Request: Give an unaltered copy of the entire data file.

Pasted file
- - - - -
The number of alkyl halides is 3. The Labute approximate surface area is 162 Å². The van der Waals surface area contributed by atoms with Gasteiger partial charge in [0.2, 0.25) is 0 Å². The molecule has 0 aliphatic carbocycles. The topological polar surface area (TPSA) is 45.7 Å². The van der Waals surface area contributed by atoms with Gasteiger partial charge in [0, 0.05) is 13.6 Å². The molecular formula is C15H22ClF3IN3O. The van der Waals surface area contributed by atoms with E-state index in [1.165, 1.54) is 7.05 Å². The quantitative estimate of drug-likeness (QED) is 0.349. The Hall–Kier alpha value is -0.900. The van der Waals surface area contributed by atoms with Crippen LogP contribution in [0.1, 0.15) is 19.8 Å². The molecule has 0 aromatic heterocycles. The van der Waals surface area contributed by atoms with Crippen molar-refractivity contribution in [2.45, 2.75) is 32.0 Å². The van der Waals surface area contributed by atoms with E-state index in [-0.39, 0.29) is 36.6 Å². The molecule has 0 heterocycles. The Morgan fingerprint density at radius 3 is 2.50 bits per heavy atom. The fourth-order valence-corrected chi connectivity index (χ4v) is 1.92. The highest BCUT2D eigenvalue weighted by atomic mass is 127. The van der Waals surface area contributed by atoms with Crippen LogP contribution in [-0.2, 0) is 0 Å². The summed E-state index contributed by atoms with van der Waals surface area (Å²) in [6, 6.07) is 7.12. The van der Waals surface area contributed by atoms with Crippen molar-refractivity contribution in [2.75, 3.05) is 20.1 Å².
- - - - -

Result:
The number of alkyl halides is 3. The Labute approximate surface area is 162 Å². The van der Waals surface area contributed by atoms with Gasteiger partial charge in [0.2, 0.25) is 0 Å². The molecule has 0 aliphatic carbocycles. The topological polar surface area (TPSA) is 45.7 Å². The van der Waals surface area contributed by atoms with Gasteiger partial charge in [0, 0.05) is 13.6 Å². The molecular formula is C15H22ClF3IN3O. The van der Waals surface area contributed by atoms with E-state index in [1.165, 1.54) is 7.05 Å². The quantitative estimate of drug-likeness (QED) is 0.349. The Hall–Kier alpha value is -0.900. The van der Waals surface area contributed by atoms with Crippen LogP contribution in [0.1, 0.15) is 19.8 Å². The molecule has 0 aromatic heterocycles. The van der Waals surface area contributed by atoms with Crippen molar-refractivity contribution in [2.45, 2.75) is 32.0 Å². The van der Waals surface area contributed by atoms with E-state index in [-0.39, 0.29) is 36.6 Å². The molecule has 0 heterocycles. The Morgan fingerprint density at radius 3 is 2.50 bits per heavy atom. The fourth-order valence-corrected chi connectivity index (χ4v) is 1.92. The highest BCUT2D eigenvalue weighted by atomic mass is 127. The van der Waals surface area contributed by atoms with Crippen LogP contribution in [-0.2, 0) is 0 Å². The summed E-state index contributed by atoms with van der Waals surface area (Å²) in [6, 6.07) is 7.12. The van der Waals surface area contributed by atoms with Crippen molar-refractivity contribution in [2.75, 3.05) is 20.1 Å².